One of the most striking features of the preaching of Jesus Christ is that He constantly talks about Himself. This is not to intimate that His teaching is arrogant, boastful, or suspiciously self-promoting. He did not walk through the wilderness of Judea with the intent of proclaiming earthly superiority or glory, nor did He talk about Himself as being anything but what He truly is – the Son of God. Unlike some teachers who constantly refer to themselves as having all the answers, Jesus defines Himself as being the answer. It is not that Christ knows the truth, but that He is “the Way, the Truth, and the Life” (John 14:6.) Jesus presents Himself in the Gospels as being the door through which we enter eternal life (John 10:7), yet false teachers of all ages only claimed to know the door. This fact sets Jesus apart from all other religious figures and makes Him truly unique.

          The theme of self-centered teaching is central to much of our Lord’s ministry. While it is important to know the ways of righteousness in all aspects life, understanding Christ is essential and cannot be dismissed. “For I delivered to you as of first importance what I also received, that Christ died for our sins…” (1 Corinthians 15:3.) The subject that is of utmost importance in our preaching should be Jesus. If we have not made Him our primary focus in life, then we have missed the point behind Christianity. If Christ focused His teaching on Himself, how much more ought we who have benefited from the life, death, and resurrection of our Savior focus our minds on Him?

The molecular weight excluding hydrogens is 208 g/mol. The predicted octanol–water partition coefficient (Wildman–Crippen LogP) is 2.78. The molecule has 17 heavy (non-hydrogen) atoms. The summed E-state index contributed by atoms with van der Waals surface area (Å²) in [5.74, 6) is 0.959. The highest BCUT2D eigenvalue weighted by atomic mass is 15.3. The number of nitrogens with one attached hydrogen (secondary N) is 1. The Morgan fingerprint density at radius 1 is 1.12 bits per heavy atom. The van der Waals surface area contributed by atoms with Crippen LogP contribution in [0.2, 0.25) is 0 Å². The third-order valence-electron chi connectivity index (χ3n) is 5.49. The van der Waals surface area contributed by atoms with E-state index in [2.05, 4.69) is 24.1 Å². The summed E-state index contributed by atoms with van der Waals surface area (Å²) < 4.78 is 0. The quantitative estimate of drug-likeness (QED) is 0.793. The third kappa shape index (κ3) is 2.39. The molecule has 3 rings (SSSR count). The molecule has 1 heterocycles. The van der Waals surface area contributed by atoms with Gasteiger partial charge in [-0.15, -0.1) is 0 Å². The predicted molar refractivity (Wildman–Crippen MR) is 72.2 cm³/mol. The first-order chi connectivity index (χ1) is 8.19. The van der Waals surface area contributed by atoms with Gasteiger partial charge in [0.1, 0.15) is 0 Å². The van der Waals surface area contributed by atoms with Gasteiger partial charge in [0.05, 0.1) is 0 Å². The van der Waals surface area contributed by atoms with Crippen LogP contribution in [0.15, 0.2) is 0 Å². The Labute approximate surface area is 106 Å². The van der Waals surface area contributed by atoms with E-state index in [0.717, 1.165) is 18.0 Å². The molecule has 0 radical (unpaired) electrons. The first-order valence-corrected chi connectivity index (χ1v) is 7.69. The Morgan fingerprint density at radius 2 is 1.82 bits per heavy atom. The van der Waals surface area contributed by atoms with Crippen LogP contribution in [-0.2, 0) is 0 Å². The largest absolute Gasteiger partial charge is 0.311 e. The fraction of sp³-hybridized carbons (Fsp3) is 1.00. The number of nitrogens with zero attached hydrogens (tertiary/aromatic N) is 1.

Christ claims to be the “Bread of life” in John 6:48-51. All who desire to find eternal life must choose to partake of the bread that is Jesus. To eat of this bread is to associate oneself with Jesus Christ. We must claim Him as our Savior, reject Him for no reason, live every moment in self discipline and wholly devote our souls to His service.